William F. Channing

Quick Facts
Activist, Physician, Scientist, Inventor, Member of the Latimer Committee, Member of the Boston Vigilance Committee
Place of Birth:
Boston, MA
Date of Birth:
February 22, 1820
Place of Death:
Boston, MA
Date of Death:
March 19, 1901
Place of Burial:
Cambridge, MA
Cemetery Name:
Mount Auburn Cemetery

Physician and scientist William F. Channing participated in the Underground Railroad as a member of the Latimer Committee and the 1850 Boston Vigilance Committee.

Born to a prominent Boston family in 1820, William F. Channing grew up in a world of privilege as the son of a renown and influential Unitarian minister and intellectual, Dr. William Ellery Channing. After graduating from Harvard in 1839, Channing received a medical degree from the University of Pennsylvania in 1844. He lived at 83 Mt. Vernon Street, in Boston's prestigious Beacon Hill neighborhood.1

Like his father before him, Channing also became involved in social reform efforts, including the abolition movement. For example, in 1842, when authorities arrested freedom seeker George Latimer, Channing joined Henry I. Bowditch and Frederick S. Cabot to create the Latimer Committee. This committee published six editions of The Latimer Journal and North Star to raise awareness about the case, advocate for Latimer's release, and "oppose the inroads of slavery on our own State."2

Channing joined the third and final iteration of the Boston Vigilance Committee following the passage of the 1850 Fugitive Slave Law. Vigilance Committee records indicated a donation of $5 from "William Channing" in May 1851, but this may be referring to his cousin and fellow committee member William H. Channing.3 He also served as Secretary of the Vigilance Committee following the death of committee member Charles List.4

Channing also provided assistance to Boston Underground Railroad leader Lewis Hayden following the unsuccessful courthouse rescue of Anthony Burns in 1854. Hayden had participated in the attack on the courthouse and believed that he had fired the shot that killed a deputy marshal. Fearing arrest, Hayden turned to Channing, who later wrote:

I drove Hayden out of town to Wm. I. Bowditch's House, the Sunday evening, following the attack on the courthouse, after conferring with Theodore Parker.5

Hayden stayed with Bowditch in Brookline, and eventually went to Worcester, before heading back home to Boston once things had settled down.6

In the aftermath of the Burns case, Channing joined the newly formed the Boston Anti-Man-Hunting League.7 This league included other Vigilance Committee members, including Austin Bearse and Joshua B. Smith. Though they trained for confrontational direct action against slave catchers, the league never "had any opportunity of trying our plan," according to member Henry Bowditch. Bowditch believed the "excitement" produced by the Burns case kept the "slave driver" from Boston "for fear of something worse, perhaps, happening to him."8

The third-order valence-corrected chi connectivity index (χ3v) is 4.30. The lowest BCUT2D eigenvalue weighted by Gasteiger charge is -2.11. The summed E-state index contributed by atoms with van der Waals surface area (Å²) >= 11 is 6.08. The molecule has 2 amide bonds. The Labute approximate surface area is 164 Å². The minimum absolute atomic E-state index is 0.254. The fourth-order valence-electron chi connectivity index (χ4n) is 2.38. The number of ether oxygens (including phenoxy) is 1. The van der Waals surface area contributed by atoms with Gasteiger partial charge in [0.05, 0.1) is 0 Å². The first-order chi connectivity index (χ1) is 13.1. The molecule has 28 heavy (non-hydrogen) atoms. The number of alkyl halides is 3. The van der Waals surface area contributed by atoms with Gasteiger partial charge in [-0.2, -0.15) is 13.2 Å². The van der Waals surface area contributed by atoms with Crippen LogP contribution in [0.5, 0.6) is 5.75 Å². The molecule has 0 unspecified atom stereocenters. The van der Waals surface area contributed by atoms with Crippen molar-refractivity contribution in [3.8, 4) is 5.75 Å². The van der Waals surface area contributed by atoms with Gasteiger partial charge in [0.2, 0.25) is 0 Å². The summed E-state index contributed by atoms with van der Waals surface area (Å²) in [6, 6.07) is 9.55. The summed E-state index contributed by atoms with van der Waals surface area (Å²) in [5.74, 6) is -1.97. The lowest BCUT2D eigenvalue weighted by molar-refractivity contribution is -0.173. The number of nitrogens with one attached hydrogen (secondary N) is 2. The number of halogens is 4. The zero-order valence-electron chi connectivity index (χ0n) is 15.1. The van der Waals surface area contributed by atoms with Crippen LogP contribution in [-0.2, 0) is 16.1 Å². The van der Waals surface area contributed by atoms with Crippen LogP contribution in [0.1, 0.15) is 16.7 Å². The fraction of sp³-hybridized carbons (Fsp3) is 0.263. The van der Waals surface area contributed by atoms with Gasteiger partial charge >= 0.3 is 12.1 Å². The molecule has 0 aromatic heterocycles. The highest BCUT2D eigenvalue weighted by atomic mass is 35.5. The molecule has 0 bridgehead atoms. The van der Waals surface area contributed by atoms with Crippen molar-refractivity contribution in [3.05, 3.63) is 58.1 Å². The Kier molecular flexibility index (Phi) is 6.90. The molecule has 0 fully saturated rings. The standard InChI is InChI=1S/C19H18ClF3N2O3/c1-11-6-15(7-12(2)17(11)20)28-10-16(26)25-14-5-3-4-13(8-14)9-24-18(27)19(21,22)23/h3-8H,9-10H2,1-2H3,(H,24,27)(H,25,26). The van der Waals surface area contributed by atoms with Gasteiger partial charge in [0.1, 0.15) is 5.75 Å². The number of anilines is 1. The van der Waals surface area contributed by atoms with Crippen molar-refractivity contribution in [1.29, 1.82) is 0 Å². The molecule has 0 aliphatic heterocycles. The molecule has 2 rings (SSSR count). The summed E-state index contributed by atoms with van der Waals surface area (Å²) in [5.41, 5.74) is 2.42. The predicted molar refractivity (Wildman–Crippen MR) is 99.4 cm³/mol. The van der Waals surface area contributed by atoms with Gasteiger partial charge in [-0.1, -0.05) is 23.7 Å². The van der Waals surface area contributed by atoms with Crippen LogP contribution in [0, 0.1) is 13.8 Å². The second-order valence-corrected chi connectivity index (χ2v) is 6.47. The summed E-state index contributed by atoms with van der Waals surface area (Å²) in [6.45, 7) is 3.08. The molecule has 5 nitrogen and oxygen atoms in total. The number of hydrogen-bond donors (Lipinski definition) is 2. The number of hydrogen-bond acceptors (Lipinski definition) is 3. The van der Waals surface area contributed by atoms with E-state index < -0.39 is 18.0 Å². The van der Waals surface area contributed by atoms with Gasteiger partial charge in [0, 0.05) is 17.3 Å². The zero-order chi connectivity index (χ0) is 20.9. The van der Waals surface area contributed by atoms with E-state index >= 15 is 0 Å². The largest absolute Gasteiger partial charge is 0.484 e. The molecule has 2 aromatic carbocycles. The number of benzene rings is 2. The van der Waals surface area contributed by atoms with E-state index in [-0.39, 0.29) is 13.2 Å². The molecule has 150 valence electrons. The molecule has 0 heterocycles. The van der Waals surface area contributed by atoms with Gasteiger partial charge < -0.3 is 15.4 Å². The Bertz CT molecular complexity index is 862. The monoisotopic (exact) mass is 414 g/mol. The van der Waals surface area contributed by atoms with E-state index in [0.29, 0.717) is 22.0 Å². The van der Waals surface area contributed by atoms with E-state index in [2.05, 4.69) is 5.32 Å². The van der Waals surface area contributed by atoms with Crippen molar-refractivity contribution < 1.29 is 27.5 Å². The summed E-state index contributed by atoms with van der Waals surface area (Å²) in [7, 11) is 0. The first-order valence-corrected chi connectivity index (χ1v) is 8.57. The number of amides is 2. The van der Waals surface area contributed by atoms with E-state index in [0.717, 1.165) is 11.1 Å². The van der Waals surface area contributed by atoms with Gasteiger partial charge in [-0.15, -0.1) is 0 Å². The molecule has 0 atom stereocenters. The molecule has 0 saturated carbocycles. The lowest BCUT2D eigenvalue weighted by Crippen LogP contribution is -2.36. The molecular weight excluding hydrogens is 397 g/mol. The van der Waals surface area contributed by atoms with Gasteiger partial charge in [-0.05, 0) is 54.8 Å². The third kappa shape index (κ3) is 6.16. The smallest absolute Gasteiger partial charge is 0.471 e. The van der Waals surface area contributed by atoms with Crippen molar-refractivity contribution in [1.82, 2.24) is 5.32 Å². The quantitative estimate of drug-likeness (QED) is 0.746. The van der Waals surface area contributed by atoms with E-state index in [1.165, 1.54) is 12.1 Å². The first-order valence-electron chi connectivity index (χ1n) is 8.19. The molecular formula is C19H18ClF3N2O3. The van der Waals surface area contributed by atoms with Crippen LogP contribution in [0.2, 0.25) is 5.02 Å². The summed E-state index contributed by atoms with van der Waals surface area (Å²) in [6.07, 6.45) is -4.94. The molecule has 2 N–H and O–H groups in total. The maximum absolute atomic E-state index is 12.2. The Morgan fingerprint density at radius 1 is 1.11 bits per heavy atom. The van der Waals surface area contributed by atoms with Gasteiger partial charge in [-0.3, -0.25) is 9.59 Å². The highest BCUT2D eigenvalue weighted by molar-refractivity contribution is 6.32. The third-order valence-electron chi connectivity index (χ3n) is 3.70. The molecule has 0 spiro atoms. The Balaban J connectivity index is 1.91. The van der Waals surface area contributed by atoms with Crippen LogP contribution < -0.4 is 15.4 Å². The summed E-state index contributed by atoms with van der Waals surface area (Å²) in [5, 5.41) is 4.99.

In addition to his work in the abolition movement and Underground Railroad, Channing also developed and nurtured an interest in science, geology, and electricity, authoring several books on the subject. He designed and patented several inventions, including a city-wide fire-alarm system, a railroad for transporting ships, and a telephone bought by the Bell Company.

He moved to California later in life for the health of his wife and lived there for sixteen years. Following her death, he returned to Boston and died six months later on March 19, 1901.9


  1. "Death List of the Day," New York Times, March 21, 1901, page 9; "Members of the Committee of Vigilance," broadside printed by John Wilson, 1850, Massachusetts Historical Society; Boston City Directory, 1850-1851, 114. NPS maps geo-locate 83 Mt. Vernon Street at the approximate 1850 location.
  2. Liberator, December 23, 1842, page 3.
  3. Francis Jackson, Treasurers Accounts Book of the Boston Vigilance Committee, May 21, 1851, 83.
  4. Dean Grodzins, "'Constitution of No Constitution, Law or No Law:' The Boston Vigilance Committees, 1841-1861," Massachusetts and the Civil War, Matthen Masson, Katheryn P. Viens, and Conrad Edick, eds. (Amherst: University of Massachusetts Press, 2015), 73, n. 57.
  5. William F. Channing to Thomas Wentworth Higginson, February 6, 1898, T.W. Higginson Papers, Houghton Library, Harvard University.
  6. Stephen Kantrowitz, More Than Freedom: Fighting for Black Citizenship in a White Republic, 1829-1889 (New York: Penguin Books, 2012), 208-211.
  7. Manisha Sinha, The Slave's Cause: A History of Abolition (New Haven: Yale University Press, 2016), 538.
  8. Vincent Yardley Bowditch, Life and Correspondence of Henry Ingersoll Bowditch (Cambridge: Houghton, Mifflin and Co., 1902), 280.
  9. "Death List of the Day," New York Times, March 21, 1901, page 9.

Boston African American National Historic Site

Last updated: October 27, 2023